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Why does our privacy really matter?

Philosophy professor Michael Lynch says that privacy violations erode individuals' rights to autonomously make their own decisions and exercise individual power.

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On Feb. 23, a demonstrator stood outside the New York City Apple Store to support the company's decision to resist a court order that required it to help the FBI unlock an iPhone used by the San Bernardino, Calif., shooter.

Julie Jacobson/AP

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In his new book, "The Internet of Us: Knowing More and Understanding Less in the Age of Big Data," philosophy professor Michael P. Lynch argues that the vast majority of people still fail to grasp the true importance of privacy.

Mr. Lynch, who teaches at the University of Connecticut, says privacy is a critical component in society because it is essential for respecting autonomy. Without privacy, he says, individuals lack the ability to freely make their own decisions, and therefore are stripped of a core value in a free and democratic society.  

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I recently spoke with him about the core reasons privacy invasions are harmful. Edited excerpts follow.

Selinger: What’s the "The Internet of Us" about?

Lynch: It's about knowledge in the Information Age – in particular, the philosophical problems that arise due to the pervasiveness and power of information technology. We often hear that we live in a new knowledge economy now, and that's clearly true in many ways: thanks to the digital devices we carry in our pockets, how we acquire, distribute and produce knowledge has changed.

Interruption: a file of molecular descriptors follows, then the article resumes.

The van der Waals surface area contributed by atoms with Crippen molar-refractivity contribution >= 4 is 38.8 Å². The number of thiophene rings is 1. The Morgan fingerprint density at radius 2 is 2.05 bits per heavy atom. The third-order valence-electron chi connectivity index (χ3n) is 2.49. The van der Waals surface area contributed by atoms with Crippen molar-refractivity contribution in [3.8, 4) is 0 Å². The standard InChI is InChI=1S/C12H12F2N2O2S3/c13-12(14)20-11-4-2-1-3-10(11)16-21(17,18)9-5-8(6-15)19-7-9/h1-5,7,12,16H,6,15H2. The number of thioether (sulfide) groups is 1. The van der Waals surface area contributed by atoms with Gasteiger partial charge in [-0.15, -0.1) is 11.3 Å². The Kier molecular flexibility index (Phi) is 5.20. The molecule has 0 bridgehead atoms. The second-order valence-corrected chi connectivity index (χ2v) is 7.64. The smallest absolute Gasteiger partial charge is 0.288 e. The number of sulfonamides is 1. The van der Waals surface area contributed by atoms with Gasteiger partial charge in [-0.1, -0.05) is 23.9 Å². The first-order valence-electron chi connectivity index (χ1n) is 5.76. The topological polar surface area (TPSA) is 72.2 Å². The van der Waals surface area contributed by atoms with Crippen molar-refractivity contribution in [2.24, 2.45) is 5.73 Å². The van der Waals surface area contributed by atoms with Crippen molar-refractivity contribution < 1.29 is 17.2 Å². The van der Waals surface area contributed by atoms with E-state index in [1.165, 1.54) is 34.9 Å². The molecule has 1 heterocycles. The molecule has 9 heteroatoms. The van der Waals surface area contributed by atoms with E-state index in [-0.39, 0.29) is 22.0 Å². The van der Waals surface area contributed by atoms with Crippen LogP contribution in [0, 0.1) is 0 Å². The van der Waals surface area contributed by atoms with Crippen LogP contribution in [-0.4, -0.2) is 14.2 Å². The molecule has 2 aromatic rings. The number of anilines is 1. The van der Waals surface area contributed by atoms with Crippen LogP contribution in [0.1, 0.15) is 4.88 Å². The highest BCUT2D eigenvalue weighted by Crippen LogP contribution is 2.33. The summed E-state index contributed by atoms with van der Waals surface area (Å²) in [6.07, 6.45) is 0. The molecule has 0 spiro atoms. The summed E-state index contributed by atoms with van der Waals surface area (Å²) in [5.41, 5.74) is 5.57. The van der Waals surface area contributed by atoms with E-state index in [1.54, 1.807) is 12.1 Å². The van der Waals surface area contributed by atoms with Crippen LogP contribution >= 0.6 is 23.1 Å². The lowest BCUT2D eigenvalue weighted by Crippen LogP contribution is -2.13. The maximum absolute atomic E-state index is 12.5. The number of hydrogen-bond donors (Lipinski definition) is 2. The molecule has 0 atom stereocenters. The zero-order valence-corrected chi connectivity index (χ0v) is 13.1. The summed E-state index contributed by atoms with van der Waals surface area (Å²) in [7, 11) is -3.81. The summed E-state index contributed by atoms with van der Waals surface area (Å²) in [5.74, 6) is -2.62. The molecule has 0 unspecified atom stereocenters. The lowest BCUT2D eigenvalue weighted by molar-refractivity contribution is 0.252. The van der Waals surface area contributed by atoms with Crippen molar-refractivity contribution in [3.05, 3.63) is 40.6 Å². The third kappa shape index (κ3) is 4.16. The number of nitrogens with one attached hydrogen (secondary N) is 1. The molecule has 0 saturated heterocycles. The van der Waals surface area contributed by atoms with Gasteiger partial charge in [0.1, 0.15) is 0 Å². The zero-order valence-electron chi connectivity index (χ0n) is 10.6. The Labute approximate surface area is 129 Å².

But what sort of knowledge should we be acquiring and what sort of knowledge should we be producing? Those are the hard questions. The gap between what we're actually doing and what we should be doing forms the critical, and often ethical, parts of the book. 

Selinger: What’s wrong with information technology?

Lynch: In itself, nothing. Information technology allows us to know more about the world than ever before. But it also allows the world to know more about us. The Internet, in other words, is a window from which we can look both ways – and from which others can, too. That's why it's so crucial to understand why privacy is important. Appropriate privacy norms tell us quite a bit about how all kinds of information should be handled.

Selinger: With so many conversations occurring today about privacy, what don’t people still understand about it?